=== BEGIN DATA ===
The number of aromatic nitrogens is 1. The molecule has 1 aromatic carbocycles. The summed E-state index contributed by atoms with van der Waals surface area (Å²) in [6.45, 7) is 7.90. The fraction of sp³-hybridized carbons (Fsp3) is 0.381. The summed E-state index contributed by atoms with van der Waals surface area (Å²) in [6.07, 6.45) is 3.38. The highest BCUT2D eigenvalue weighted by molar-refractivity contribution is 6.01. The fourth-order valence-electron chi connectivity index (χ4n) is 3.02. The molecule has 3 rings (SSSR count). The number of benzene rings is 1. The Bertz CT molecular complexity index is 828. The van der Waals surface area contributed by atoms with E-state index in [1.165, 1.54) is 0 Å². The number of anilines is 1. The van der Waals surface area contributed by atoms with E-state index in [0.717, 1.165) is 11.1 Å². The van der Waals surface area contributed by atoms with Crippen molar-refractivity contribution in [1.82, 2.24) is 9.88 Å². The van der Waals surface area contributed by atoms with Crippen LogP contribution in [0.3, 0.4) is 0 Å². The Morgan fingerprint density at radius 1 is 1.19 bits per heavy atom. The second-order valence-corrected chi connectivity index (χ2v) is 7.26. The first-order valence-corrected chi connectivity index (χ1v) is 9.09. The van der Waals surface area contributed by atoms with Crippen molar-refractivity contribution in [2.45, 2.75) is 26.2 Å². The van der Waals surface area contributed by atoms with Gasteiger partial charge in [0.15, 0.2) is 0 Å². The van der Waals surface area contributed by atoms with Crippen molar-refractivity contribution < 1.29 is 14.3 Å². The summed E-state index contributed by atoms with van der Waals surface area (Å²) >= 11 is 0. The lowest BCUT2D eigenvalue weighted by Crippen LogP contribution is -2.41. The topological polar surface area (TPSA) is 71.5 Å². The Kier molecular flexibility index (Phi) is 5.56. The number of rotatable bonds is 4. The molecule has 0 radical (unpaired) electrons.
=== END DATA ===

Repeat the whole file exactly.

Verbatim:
The number of aromatic nitrogens is 1. The molecule has 1 aromatic carbocycles. The summed E-state index contributed by atoms with van der Waals surface area (Å²) in [6.45, 7) is 7.90. The fraction of sp³-hybridized carbons (Fsp3) is 0.381. The summed E-state index contributed by atoms with van der Waals surface area (Å²) in [6.07, 6.45) is 3.38. The highest BCUT2D eigenvalue weighted by molar-refractivity contribution is 6.01. The fourth-order valence-electron chi connectivity index (χ4n) is 3.02. The molecule has 3 rings (SSSR count). The number of benzene rings is 1. The Bertz CT molecular complexity index is 828. The van der Waals surface area contributed by atoms with E-state index in [1.165, 1.54) is 0 Å². The number of anilines is 1. The van der Waals surface area contributed by atoms with E-state index in [0.717, 1.165) is 11.1 Å². The van der Waals surface area contributed by atoms with Crippen molar-refractivity contribution in [1.82, 2.24) is 9.88 Å². The van der Waals surface area contributed by atoms with Crippen LogP contribution in [0.3, 0.4) is 0 Å². The Morgan fingerprint density at radius 1 is 1.19 bits per heavy atom. The second-order valence-corrected chi connectivity index (χ2v) is 7.26. The first-order valence-corrected chi connectivity index (χ1v) is 9.09. The van der Waals surface area contributed by atoms with Crippen molar-refractivity contribution in [2.45, 2.75) is 26.2 Å². The van der Waals surface area contributed by atoms with Gasteiger partial charge in [0.15, 0.2) is 0 Å². The van der Waals surface area contributed by atoms with Crippen molar-refractivity contribution < 1.29 is 14.3 Å². The summed E-state index contributed by atoms with van der Waals surface area (Å²) >= 11 is 0. The lowest BCUT2D eigenvalue weighted by Crippen LogP contribution is -2.41. The topological polar surface area (TPSA) is 71.5 Å². The Kier molecular flexibility index (Phi) is 5.56. The number of rotatable bonds is 4. The molecule has 0 radical (unpaired) electrons.